Throughout the war, the St Martin’s parish magazine continued to be published each month. It contained a letter from the vicar (Francis Nugee until 1918, Frederick Macnutt from 1918), parish news and events and updates on various fundraising efforts. These have proved an invaluable resource in understanding how St Martin’s responded to the crisis of war. Not a single reference was made to a serving member of the armed forces or medical services, apart from a short series of letters written from the front contributed by the vicar’s son, and a brief message from the vicar written when two of his sons were wounded, one seriously. Not a single death of any person killed in action was recorded. However, sympathies were frequently expressed for the widows and long obituaries published of old men who died peacefully in their beds. In 1917 alone eleven men from the St Martin’s community were killed, but no sympathies were publicly expressed. There were obituaries for former churchwardens and choir members but no mention of the young men who died before their time. In October 1915 the verger’s change of address was reported – but not the death of his 18 year old son three months earlier. This seems strangely callous to modern readers.
Nugee was strongly of the opinion that he alone understood the seriousness of the war and he used the parish magazine to expand on this subject in most issues. In 1915 he wrote “We English in Leicester do not seem able to take [the loss of life] seriously…it will be entirely owing to the good providence of God if any of these young lives come out unscathed from the terrible ordeal which undoubtedly lies before them, as soon as more troops can move in the spring.” However, Nugee did not have much respect for the young people of the day, describing them as wayward and lacking in fixed principle. He felt that the people of Leicester – including his own parishioners – were frivolous. The idea of any fun taking place during the war, or any unnecessary expenditure which could have been spent on the war effort, was unthinkable. Even wearing jewellery was inappropriate. Nugee reluctantly allowed a handful of parish social events to take place during the war but with very passive aggressive bad grace and only on the understanding that there was to be no jolly atmosphere.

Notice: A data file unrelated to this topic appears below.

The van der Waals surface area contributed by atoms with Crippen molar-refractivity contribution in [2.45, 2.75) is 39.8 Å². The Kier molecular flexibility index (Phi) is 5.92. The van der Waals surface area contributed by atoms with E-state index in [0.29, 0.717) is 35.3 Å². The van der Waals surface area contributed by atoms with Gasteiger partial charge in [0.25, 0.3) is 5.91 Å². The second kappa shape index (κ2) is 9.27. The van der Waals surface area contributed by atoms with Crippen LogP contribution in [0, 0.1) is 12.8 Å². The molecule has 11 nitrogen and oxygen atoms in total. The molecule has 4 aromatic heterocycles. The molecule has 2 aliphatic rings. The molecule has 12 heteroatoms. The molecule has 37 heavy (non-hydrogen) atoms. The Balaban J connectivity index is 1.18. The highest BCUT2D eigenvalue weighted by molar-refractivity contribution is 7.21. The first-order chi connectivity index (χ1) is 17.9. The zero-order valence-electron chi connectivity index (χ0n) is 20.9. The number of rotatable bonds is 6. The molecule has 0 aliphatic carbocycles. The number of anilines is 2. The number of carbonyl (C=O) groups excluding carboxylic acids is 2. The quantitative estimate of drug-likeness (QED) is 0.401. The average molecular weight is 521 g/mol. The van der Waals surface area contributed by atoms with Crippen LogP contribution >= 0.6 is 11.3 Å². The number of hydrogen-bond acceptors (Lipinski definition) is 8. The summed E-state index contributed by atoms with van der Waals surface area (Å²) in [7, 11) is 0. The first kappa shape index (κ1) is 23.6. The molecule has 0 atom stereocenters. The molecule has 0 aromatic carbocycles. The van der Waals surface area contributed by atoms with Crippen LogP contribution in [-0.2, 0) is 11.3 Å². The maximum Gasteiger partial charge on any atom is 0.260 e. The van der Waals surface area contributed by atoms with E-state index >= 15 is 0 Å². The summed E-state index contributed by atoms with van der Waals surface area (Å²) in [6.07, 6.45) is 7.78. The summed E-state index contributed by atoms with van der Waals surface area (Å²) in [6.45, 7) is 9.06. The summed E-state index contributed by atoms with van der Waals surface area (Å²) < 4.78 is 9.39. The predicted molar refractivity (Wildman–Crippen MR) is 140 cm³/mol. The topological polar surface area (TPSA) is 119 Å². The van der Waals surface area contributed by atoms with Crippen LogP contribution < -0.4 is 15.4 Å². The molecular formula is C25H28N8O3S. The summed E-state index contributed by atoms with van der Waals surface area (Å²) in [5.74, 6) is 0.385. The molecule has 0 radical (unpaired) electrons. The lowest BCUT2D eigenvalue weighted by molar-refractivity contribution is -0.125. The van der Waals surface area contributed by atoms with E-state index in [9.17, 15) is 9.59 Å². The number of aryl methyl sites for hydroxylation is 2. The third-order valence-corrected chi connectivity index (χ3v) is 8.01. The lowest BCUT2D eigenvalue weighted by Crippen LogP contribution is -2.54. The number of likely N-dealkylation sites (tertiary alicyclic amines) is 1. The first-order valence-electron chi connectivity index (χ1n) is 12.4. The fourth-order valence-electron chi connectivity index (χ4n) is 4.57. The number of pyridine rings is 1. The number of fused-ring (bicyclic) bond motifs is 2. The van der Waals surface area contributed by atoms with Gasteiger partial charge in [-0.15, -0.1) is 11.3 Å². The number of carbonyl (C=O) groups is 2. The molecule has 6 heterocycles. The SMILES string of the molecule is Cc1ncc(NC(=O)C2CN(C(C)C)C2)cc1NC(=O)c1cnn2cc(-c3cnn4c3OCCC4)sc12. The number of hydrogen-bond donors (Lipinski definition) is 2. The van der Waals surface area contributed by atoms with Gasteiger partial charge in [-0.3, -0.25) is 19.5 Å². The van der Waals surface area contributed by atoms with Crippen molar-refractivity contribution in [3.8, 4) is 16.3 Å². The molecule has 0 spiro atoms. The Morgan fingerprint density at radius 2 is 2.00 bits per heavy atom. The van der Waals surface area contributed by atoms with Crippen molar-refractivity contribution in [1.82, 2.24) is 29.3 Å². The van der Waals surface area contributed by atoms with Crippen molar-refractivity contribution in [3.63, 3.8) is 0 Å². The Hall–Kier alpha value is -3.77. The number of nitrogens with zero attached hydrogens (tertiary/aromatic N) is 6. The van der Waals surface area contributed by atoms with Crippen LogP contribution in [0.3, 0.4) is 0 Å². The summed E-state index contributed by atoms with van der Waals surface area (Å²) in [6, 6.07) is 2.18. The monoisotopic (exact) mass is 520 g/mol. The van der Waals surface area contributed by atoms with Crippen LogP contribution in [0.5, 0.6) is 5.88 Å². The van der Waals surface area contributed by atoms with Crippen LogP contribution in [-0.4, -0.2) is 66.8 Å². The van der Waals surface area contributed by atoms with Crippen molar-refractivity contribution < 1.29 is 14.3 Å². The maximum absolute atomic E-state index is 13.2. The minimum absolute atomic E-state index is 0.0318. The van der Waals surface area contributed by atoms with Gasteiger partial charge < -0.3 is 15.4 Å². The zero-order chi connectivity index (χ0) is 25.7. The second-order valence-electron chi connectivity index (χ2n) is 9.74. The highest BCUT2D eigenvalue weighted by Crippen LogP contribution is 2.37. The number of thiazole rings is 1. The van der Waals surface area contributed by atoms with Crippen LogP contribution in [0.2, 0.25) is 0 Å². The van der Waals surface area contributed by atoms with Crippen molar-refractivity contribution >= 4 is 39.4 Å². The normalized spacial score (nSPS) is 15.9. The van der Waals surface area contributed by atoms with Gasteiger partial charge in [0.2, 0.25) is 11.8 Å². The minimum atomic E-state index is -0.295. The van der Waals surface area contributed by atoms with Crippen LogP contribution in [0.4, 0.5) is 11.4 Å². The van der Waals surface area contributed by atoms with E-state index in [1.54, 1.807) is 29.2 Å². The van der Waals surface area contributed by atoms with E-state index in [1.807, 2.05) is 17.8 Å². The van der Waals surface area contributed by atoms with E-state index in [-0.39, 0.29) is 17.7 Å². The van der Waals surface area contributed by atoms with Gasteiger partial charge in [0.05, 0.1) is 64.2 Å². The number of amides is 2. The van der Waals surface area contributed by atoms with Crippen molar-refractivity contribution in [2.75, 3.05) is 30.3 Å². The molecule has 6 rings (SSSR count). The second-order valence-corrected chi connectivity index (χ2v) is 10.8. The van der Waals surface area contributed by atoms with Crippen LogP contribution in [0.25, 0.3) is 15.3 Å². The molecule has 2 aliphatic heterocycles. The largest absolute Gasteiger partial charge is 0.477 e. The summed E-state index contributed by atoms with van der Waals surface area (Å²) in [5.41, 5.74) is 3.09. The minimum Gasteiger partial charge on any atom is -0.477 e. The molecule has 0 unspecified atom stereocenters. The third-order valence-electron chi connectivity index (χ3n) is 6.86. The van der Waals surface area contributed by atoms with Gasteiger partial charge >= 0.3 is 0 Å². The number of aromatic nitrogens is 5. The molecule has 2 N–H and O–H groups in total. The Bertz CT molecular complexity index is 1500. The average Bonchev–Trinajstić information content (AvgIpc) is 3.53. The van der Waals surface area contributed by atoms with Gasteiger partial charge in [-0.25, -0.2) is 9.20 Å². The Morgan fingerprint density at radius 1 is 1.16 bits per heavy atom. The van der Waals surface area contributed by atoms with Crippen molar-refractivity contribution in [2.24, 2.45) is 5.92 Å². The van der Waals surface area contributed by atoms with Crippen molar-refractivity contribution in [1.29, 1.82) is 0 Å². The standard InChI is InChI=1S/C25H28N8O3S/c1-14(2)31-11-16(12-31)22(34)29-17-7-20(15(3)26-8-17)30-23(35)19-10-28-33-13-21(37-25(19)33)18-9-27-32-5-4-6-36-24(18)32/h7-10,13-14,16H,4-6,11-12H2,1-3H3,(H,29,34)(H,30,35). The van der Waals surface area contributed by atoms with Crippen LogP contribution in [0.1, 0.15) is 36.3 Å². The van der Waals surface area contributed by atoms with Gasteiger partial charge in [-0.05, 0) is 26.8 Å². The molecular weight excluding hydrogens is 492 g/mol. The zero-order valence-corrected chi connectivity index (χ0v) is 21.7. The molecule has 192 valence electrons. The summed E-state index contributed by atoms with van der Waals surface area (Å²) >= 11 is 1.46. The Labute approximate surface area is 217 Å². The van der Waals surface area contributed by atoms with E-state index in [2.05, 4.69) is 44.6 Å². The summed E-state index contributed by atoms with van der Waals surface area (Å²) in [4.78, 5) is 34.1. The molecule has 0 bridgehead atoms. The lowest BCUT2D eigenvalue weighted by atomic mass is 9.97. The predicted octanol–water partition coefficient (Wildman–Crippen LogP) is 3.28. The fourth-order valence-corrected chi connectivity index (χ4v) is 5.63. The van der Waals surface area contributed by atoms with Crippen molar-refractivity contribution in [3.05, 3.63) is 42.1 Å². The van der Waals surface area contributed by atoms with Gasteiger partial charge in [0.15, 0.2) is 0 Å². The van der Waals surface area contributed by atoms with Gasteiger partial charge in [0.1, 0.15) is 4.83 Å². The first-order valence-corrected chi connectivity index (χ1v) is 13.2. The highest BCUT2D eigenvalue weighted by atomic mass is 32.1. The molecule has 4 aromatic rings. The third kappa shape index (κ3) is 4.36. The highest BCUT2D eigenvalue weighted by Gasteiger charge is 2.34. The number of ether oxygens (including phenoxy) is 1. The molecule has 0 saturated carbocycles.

During 1914 and early in 1915 Nugee’s tone was distinctly jingoistic, with a world view that could only emanate from a Victorian. Nugee was an unquestioning member of the establishment. War against the Germans was justified and right. It was Christian. There was a moral purpose behind it all, which God would make clear. He made a number of – to modern ears – repulsive statements urging people to go on making weapons and equipment on Good Friday:
“The great causes and virtues which have uplifted and freed millions of human beings of every race, wherever on this globe the Union Jack has waved, and make them thank God for British rule and British Empire. Are we going to allow this beneficent power to pass into other hands, which have already given deadly proof of the uses to which they will most certainly put it? No…let war work go on on Good Friday and those who have to do it must take with them the thought of our Lord, and be sure that…they share in His Cross and merit His Blessing.”
“England is fighting for its existence – would that all the callous and indifferent ones could be so shaken up that this truth could be forced into their inmost souls – and the urgent and necessary work of providing for the needs of the army and navy must go on without cessation. Our Lord Himself, true patriot that He was, would be the first to say so, even on the day of His death.”